Skip to main content
The Official Site of the Pittsburgh Penguins


by Staff Writer / Pittsburgh Penguins

March comes in like a lion for the Pittsburgh Penguins.

They hope it goes out like one, too.

The Penguins face a grueling schedule in March with 17 games in 31 days, making it truly the March of the Penguins. It’s only the second time in franchise history the team has had to play 17 games in a month. The Penguins went 10-6-1 in December, 1990.

However, this stretch is more demanding as nine of the games in March are on the road as opposed to seven in that stretch in 1990.

And, it’s quite a gauntlet to get through to qualify for the Eastern Conference playoffs, too.

“Yeah that’s why it’s key right now that we keep rolling. Against division teams, you look at the standings and see how close it is, especially in our conference and our division. It’s definitely pretty crazy,” Penguins winger Colby Armstrong said. “We have to keep our focus. It’s going to be a grind, for sure. If you get on a roll through that stretch and keep rolling through those tight games, it’s very important. Hopefully we keep that momentum going.”

The Penguins opened the month with a pair of back-to-back road games in New York and Carolina. They play three more sets of back-to-back games – March 13 at home against Buffalo and at New Jersey the next day; March 18 at home against Ottawa and at New York the next day and consecutive afternoon home games against Atlanta and Boston on March 24-25.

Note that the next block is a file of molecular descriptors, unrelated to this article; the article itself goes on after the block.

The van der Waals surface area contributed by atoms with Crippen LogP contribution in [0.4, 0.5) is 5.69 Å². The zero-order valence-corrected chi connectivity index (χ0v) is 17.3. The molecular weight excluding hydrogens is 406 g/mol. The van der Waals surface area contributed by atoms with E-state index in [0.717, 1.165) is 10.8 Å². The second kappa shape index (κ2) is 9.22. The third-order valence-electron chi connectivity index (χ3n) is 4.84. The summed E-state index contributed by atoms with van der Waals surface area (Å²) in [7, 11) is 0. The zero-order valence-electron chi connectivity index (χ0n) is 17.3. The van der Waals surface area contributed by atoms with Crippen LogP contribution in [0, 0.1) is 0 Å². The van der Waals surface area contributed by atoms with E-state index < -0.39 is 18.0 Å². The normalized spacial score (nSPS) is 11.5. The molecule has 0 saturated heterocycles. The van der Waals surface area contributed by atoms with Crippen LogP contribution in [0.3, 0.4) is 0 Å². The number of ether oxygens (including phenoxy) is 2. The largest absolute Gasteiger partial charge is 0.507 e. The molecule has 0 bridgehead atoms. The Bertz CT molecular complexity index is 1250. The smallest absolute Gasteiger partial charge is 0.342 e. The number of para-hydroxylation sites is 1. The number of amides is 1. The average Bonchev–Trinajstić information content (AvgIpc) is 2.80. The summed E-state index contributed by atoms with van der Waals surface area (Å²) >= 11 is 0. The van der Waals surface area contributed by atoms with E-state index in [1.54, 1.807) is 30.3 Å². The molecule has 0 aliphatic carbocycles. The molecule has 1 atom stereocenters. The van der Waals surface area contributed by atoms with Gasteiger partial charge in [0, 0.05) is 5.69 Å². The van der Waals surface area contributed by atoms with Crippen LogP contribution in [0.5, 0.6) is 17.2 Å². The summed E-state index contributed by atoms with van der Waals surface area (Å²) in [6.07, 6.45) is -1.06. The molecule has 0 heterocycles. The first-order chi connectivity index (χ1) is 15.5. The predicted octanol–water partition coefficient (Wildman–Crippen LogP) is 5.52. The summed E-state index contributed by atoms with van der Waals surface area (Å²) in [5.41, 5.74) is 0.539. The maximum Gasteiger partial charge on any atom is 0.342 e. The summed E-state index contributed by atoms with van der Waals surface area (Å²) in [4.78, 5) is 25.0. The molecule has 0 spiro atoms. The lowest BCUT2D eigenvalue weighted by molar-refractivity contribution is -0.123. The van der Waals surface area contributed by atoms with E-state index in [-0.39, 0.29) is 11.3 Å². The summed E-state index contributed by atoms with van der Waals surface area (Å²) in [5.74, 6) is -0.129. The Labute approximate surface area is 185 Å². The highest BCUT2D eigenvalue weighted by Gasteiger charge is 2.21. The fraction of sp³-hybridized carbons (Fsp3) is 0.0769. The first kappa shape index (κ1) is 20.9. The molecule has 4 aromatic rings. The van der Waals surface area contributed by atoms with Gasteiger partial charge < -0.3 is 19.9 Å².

There will be no rest for the weary as the Penguins play almost every other night. They have two days between games just twice in the month and have only two off days built into their practice schedule.

“It’s not a bad thing. I think you get in a rhythm and you’re able to build that confidence down the stretch, which is never a bad thing going into the playoffs,” Penguins center Sidney Crosby said. 

In addition, the Penguins will battle Atlantic Division opponents seven times in the month – huge games in the divisional race as well as the postseason hunt.

“That’s going to be a big test for our character and for our team to show what we’ve got,” Armstrong said. “It’s a good test, especially if we’re going to the playoffs, to give us that playoff mentality down the stretch against teams that we’re battling against to get in the playoffs. It’ll be big. Hopefully, we can keep our focus and just keep rolling in the right direction.”

The Penguins’ recent surge of points in 16-straight games (14-0-2) was the second-best spree in franchise history, second to the 1992-93 Penguins’ 17-0-1 finish to the regular season. It helped boost the Penguins’ standing in the Atlantic Division as well as in the overall Eastern Conference playoff picture. The Penguins (35-21-9) are second in the Atlantic Division behind New Jersey and fifth overall in the Eastern Conference.

“We look at the standings and it’s very close. We have to just take it one game at a time,” Crosby said. “Hopefully, we can continue to look up that ladder and climb that ladder in the standings and maybe give ourselves a chance to rest a little when we have the chance down the stretch.”

The race for the eight Eastern Conference playoff spots is an intense one. Only seven points separate the Penguins from the No. 5 spot in the conference and being out of the playoffs entirely. And, 13 of the 15 teams in the conference all have a postseason shot. After the three division leaders, who automatically get the top three playoff seeds, seven teams are separated by just 10 points.

“It’s incredible. Teams can get hot and teams can get cold. All kinds of things could happen,” Crosby said. “Let’s not count our chickens before they hatch, but let’s continue to keep this snowball rolling downhill.”

By the time March is over, the Penguins hope that snowball has turned into an avalanche.



View More